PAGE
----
Note the rather massive muzzle design of the Austrian M1753 pieces as opposed to the somewhat less massive tulip or pear shaped muzzle of French ordnance. The Prussian barrel with it‘s distinctive griffins instead of dolphins and a muzzle that has an odd conic shape are distinctives for all Prussian cannons fielded during this period. It gives a good idea of all this talk about Prussian artillery being designed so much lighter then that of most other nations. The Saxon 3-pounder, however is a tentative and speculative reconstruction on my side. Will do an extra post on this piece within short. The monkey face sculptured cascabel of the Vallière 8-pounder was seen with an original barrel found at the Vienna Army Museum last November.

The other barrel in the centre is a Brocard 4-pounder. Note this barrel has a rather flat shaped base behind the barrels breech. The Douai cast La Pie is more rounded.
Unfortunately, I couldn't get any closer to the pieces in Vienna then this. The museum has a fantastic collection on display at the so entitled Artillery Halls section of the Museum. I visited on first Sunday in November and learned this section is closed for visitors from November through end of March. You can imagine how frustrating this felt. I will have another visit upcoming April for sure.

Below see the draft of a Vallière 8-pdr.

I should note that the tables of dimensions for French carriages in the afore mentioned book by Struensee advises 58 inches wheels for all of the Vallière system cannons. I decided to illustrate the 4 and 8-pounder with 54 inch wheels as per the Strasbourg arsenal figures provided in the 1697 published St. Remy book mentioned above. Just the 12 to 24-pounders have the larger diameter 58 inches wheels.
Next sheet illustrates the 12-pounder placed next to the 8-pounder for easier comparison of the dimensions.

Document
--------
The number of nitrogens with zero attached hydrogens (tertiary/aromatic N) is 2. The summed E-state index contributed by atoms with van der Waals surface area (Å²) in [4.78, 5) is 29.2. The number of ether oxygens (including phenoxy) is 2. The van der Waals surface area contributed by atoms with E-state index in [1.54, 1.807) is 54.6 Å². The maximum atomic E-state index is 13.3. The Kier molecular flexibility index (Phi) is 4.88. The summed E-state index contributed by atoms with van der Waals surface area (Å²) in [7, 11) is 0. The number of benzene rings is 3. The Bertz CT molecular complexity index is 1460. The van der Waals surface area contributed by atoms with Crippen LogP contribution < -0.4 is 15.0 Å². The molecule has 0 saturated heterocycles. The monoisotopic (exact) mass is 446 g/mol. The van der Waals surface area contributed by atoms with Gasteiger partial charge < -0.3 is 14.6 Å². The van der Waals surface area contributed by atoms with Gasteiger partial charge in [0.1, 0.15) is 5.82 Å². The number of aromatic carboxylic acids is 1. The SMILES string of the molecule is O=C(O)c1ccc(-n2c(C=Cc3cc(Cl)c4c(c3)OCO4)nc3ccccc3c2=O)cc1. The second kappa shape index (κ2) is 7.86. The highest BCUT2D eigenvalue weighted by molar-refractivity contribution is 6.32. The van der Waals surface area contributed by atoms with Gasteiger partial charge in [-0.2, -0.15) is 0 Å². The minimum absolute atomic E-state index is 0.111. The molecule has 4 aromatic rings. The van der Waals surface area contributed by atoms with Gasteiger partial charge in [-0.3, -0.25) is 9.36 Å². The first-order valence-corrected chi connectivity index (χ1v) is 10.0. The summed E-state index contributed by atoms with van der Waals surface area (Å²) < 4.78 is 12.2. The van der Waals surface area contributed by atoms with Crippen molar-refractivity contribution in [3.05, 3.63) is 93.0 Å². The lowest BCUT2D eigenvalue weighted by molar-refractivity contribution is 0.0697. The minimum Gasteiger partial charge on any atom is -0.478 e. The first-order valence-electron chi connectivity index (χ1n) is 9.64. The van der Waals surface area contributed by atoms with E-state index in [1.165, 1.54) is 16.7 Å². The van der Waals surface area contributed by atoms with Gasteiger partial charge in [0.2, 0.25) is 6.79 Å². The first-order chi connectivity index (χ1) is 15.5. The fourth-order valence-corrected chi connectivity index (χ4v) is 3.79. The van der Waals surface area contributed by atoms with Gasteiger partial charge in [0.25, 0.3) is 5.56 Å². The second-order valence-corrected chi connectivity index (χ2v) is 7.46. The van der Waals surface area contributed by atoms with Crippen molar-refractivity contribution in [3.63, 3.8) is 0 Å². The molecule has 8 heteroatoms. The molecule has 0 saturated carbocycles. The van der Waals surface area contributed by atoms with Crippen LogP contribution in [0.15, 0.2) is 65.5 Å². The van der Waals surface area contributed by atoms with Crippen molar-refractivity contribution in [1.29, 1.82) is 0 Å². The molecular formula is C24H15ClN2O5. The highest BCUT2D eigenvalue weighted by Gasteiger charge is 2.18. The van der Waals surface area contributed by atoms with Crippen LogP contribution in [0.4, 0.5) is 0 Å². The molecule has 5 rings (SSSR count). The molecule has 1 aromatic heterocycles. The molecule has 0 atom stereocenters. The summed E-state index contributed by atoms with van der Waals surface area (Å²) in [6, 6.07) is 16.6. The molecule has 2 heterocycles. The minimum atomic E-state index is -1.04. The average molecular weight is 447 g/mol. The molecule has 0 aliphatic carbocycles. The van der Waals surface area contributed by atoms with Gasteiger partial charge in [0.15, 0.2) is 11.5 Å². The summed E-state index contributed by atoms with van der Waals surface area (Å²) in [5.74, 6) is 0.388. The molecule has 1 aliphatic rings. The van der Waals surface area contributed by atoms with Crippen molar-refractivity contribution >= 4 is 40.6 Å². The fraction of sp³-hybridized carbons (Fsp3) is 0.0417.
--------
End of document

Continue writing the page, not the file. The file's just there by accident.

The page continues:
Both pieces are of near similar dimensions to my surprise. I knew about the plain figures before, but you can only catch the dimensions if you actually see it or have some sort of visual reference.
The cascabel design of the Vallière 12-pounders featured a rooster or cockerel head. My draft is based on an original barrel seen at the Paris Museum. It is the piece named Le Harpie (the Greek mythological 'Harpy' – vulg.: 'The Snatcher'). Cast by the famous Swiss origin Jean Maritz founder at Strasbourg in 1743.
My initial learnings from it all can be summarized with the short conclusion: Size does matter. I need bigger gun models!
Now, only the 16-pounder and the 8 inch howitzer is missing to provide a complete illustration of the French ordnance fielded during the Seven Years' War. I hope to publish them within soon.

To complete the range of the Vallière M1732 cannons see below illustration of the 16-pounder cannon and photos of an original 16-pounder barrel on display at the Paris museum which serves as sample of my cascabel design.

I also placed the 12 and 24-pounder in scale to this piece and only now realized the overall dimensions of all 3 aren‘t particulary worlds apart. I must say, when starting the project, I was shackeled by the common prejudice long barrels belong to the early 18th C. period, while by the mid 18 hundreds barrels had mostly arrived at much shorter length. My so far research revealed, this is altogether a wrong assumtion. The French ordnance we have here wasn‘t so much different from that of it‘s most formidable Seven Years War opponent - the electorate of Hanover. This nation fielded 12-pounders with a length of 24 calibers and 6-pounders of 27 calibers as heavy position artillery during all of the 7YW. Also the Prussians had plenty of similar dimensioned pieces such as the famous 12-pounder Brummer (Engl.: Growler) and also heavy 6-pounders with 26 shots barrels from 1759 on. The only real difference was that these latter Prussian pieces were really siege guns, but as it turned out, did do good service also as field guns.
The Vallière system did not make a distinction between siege and field guns at that time. With my next article, I will try to provide some figures that allow to estimate the quantity of the various pieces fielded with a typical French army of the Seven Years War.